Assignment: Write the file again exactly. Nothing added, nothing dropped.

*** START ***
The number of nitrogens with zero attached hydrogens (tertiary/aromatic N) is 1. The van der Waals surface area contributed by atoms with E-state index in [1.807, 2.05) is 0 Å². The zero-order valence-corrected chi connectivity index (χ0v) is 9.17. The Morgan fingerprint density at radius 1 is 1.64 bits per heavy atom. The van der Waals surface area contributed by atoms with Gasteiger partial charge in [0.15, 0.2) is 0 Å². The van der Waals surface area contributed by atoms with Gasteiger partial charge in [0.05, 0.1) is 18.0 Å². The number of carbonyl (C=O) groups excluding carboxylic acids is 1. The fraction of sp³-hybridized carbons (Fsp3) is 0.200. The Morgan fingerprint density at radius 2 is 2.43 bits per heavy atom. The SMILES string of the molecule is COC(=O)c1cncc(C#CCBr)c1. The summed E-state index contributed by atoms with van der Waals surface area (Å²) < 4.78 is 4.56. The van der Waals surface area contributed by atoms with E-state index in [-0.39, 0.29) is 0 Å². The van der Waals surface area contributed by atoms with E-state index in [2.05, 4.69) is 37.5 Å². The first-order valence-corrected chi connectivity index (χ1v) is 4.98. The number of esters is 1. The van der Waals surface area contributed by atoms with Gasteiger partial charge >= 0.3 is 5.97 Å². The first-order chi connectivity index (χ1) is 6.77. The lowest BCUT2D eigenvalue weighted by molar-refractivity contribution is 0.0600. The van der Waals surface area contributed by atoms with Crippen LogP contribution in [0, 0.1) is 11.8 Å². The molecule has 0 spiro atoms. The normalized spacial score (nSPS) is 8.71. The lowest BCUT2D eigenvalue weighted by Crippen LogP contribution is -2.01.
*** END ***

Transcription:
The number of nitrogens with zero attached hydrogens (tertiary/aromatic N) is 1. The van der Waals surface area contributed by atoms with E-state index in [1.807, 2.05) is 0 Å². The zero-order valence-corrected chi connectivity index (χ0v) is 9.17. The Morgan fingerprint density at radius 1 is 1.64 bits per heavy atom. The van der Waals surface area contributed by atoms with Gasteiger partial charge in [0.15, 0.2) is 0 Å². The van der Waals surface area contributed by atoms with Gasteiger partial charge in [0.05, 0.1) is 18.0 Å². The number of carbonyl (C=O) groups excluding carboxylic acids is 1. The fraction of sp³-hybridized carbons (Fsp3) is 0.200. The Morgan fingerprint density at radius 2 is 2.43 bits per heavy atom. The SMILES string of the molecule is COC(=O)c1cncc(C#CCBr)c1. The summed E-state index contributed by atoms with van der Waals surface area (Å²) < 4.78 is 4.56. The van der Waals surface area contributed by atoms with E-state index in [-0.39, 0.29) is 0 Å². The van der Waals surface area contributed by atoms with E-state index in [2.05, 4.69) is 37.5 Å². The first-order valence-corrected chi connectivity index (χ1v) is 4.98. The number of esters is 1. The van der Waals surface area contributed by atoms with Gasteiger partial charge >= 0.3 is 5.97 Å². The first-order chi connectivity index (χ1) is 6.77. The lowest BCUT2D eigenvalue weighted by molar-refractivity contribution is 0.0600. The van der Waals surface area contributed by atoms with Crippen LogP contribution in [0, 0.1) is 11.8 Å². The molecule has 0 spiro atoms. The normalized spacial score (nSPS) is 8.71. The lowest BCUT2D eigenvalue weighted by Crippen LogP contribution is -2.01.